Government blocks over 60 social media accounts for allegedly spreading fake anti-Indian news

The government announced on Thursday that it had blocked more than 60 social media accounts, including Youtube Facebook and Instagram channels and pages, in the past two months for spreading fake anti-Indian news. Responding to further questions in the Upper House, Minister of State for Information and Broadcasting, L Murugan said the government was very concerned about free speech and freedom of expression.

Asked about action taken against those spreading fake news and publishers of anti-national material, he said more than 60 accounts had been blocked, including those on YouTube, Twitter, Facebook and instagram.

“These YouTube channels are sponsored by Pakistan,” he said.

Regarding false information spread in newspapers, the Minister said that the Press Council of India is an autonomous statutory body and deals with the code of ethics of journalists.

“Journalists must follow the code of ethics. Wherever they have not followed the code of ethics under Section 14 of the Press Council Act, action must be taken. In more than 150 cases , we have taken action against them,” he said.

Asked about the Techfog app’s roles in spreading fake news, Murugan said the government had set up a fact-checking unit, which responded to more than 30,000 queries.

This unit also checks for viral fake news, he added.

According to an official statement, the ministry on January 21 ordered the blocking of 35 YouTube-based news channels and two websites involved in spreading anti-India fake news in a coordinated manner on digital media. Additionally, two Twitter accounts, two Instagram accounts and one Facebook account were blocked.

Also in December, 20 YouTube channels and two websites were blocked, according to the official statement.

In a written response to the star-studded question, Information and Broadcasting Minister Anurag Singh Thakur said the government has put in place statutory and institutional mechanisms to tackle fake news.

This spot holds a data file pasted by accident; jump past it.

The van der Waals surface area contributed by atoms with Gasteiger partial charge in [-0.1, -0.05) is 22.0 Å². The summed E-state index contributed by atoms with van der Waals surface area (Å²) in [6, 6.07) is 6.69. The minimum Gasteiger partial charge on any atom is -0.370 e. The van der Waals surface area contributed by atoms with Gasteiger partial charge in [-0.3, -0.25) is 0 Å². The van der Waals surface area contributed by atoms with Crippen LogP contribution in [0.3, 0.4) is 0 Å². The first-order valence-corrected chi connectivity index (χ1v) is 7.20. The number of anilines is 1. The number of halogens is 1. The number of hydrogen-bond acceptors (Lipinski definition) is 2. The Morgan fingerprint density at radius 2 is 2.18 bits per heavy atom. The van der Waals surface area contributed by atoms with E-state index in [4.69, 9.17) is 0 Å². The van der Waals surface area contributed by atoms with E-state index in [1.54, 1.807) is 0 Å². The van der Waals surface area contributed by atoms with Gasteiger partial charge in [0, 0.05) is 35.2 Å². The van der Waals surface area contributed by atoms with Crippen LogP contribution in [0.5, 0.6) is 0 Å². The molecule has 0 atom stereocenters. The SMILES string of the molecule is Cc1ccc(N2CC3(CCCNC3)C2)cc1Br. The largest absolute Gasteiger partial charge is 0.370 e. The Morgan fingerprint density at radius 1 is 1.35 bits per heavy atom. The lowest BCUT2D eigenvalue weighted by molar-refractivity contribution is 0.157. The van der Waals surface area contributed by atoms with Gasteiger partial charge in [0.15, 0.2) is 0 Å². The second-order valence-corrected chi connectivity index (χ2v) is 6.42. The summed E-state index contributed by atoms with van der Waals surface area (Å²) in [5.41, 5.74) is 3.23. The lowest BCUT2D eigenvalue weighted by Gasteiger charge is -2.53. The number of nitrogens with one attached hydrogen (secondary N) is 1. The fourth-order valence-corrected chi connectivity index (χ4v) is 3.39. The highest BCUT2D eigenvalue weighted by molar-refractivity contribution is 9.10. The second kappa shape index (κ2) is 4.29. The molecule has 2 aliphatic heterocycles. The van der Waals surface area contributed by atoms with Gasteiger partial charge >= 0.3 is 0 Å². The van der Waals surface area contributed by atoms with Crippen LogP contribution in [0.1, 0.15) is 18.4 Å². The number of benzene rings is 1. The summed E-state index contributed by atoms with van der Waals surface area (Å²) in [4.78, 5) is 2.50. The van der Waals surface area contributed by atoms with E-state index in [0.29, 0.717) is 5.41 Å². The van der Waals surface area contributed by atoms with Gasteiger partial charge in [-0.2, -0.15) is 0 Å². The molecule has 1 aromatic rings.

A “fact-checking unit” was set up under this ministry’s Press Information Office in November 2019, which learns of fake news both suo motu and through queries sent by citizens on its portal or by e-mail and WhatsApp.

“The unit responds to relevant queries with correct information when it relates to central government or forwards it to states/UTs in other cases. The unit also maintains a @PIBFactcheck Twitter account and posts cases of fake news , to be erupted, on the same on a regular basis. GDP’s fact-checking unit has so far responded to 30,533 actionable queries,” he said.

For the print media, the Press Council of India (PCI), an autonomous statutory body established under the Press Council Act 1978, has set “standards of journalistic conduct” which the media must adhere to.

These standards emphasize the principles of accuracy and fairness as well as pre-publication verification.

The PCI has formulated specific standards to prevent print media from publishing/disseminating fake news.

For electronic media (television), all television broadcasters are required to follow the program code under the Cable Television Networks (Regulation) Act 1995.

According to the code, programs must not contain any obscene, defamatory, deliberate, false or suggestive innuendoes and half-truths.

For digital news, the government notified the Information Technology Rules 2021 (Guidelines for Intermediaries and Digital Media Code of Ethics) on 25 February 2021, under the Technology Act 2000 of information, which provides in particular for a code of ethics to be respected by publishers of digital news. .

“Appropriate action is taken in cases where violations of standards, codes, etc. are found. The government also issues notices from time to time to the media to adhere to established codes,” Thakur said.

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